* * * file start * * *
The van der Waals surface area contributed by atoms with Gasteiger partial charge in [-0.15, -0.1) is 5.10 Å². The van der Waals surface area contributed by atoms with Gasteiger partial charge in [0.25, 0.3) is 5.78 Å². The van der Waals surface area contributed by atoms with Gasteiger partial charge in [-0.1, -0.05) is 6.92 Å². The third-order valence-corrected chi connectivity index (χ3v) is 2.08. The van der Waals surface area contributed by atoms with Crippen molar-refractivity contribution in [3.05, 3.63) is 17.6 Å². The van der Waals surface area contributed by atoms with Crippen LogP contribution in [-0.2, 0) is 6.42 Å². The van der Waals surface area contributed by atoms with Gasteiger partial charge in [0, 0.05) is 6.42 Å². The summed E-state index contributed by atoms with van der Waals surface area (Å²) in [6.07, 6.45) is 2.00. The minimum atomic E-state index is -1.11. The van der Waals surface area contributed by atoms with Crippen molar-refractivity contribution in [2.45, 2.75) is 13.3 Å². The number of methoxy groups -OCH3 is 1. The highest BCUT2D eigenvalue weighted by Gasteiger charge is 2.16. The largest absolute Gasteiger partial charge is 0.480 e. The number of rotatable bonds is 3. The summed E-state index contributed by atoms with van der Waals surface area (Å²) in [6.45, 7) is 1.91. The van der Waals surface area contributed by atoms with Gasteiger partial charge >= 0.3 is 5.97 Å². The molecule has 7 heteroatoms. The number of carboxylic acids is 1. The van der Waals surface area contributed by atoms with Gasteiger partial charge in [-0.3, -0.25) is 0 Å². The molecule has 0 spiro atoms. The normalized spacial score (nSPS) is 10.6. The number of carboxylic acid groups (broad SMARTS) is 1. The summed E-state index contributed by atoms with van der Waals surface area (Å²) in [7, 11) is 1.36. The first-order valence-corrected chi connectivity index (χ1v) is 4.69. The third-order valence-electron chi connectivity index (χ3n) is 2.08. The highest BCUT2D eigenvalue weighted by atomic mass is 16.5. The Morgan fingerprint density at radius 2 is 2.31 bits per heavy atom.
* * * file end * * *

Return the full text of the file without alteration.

The van der Waals surface area contributed by atoms with Gasteiger partial charge in [-0.15, -0.1) is 5.10 Å². The van der Waals surface area contributed by atoms with Gasteiger partial charge in [0.25, 0.3) is 5.78 Å². The van der Waals surface area contributed by atoms with Gasteiger partial charge in [-0.1, -0.05) is 6.92 Å². The third-order valence-corrected chi connectivity index (χ3v) is 2.08. The van der Waals surface area contributed by atoms with Crippen molar-refractivity contribution in [3.05, 3.63) is 17.6 Å². The van der Waals surface area contributed by atoms with Crippen LogP contribution in [-0.2, 0) is 6.42 Å². The van der Waals surface area contributed by atoms with Gasteiger partial charge in [0, 0.05) is 6.42 Å². The summed E-state index contributed by atoms with van der Waals surface area (Å²) in [6.07, 6.45) is 2.00. The minimum atomic E-state index is -1.11. The van der Waals surface area contributed by atoms with Crippen molar-refractivity contribution in [2.45, 2.75) is 13.3 Å². The number of methoxy groups -OCH3 is 1. The highest BCUT2D eigenvalue weighted by Gasteiger charge is 2.16. The largest absolute Gasteiger partial charge is 0.480 e. The number of rotatable bonds is 3. The summed E-state index contributed by atoms with van der Waals surface area (Å²) in [6.45, 7) is 1.91. The van der Waals surface area contributed by atoms with Gasteiger partial charge >= 0.3 is 5.97 Å². The molecule has 7 heteroatoms. The number of carboxylic acids is 1. The van der Waals surface area contributed by atoms with Gasteiger partial charge in [-0.3, -0.25) is 0 Å². The molecule has 0 spiro atoms. The normalized spacial score (nSPS) is 10.6. The number of carboxylic acid groups (broad SMARTS) is 1. The summed E-state index contributed by atoms with van der Waals surface area (Å²) in [7, 11) is 1.36. The first-order valence-corrected chi connectivity index (χ1v) is 4.69. The third-order valence-electron chi connectivity index (χ3n) is 2.08. The highest BCUT2D eigenvalue weighted by atomic mass is 16.5. The Morgan fingerprint density at radius 2 is 2.31 bits per heavy atom.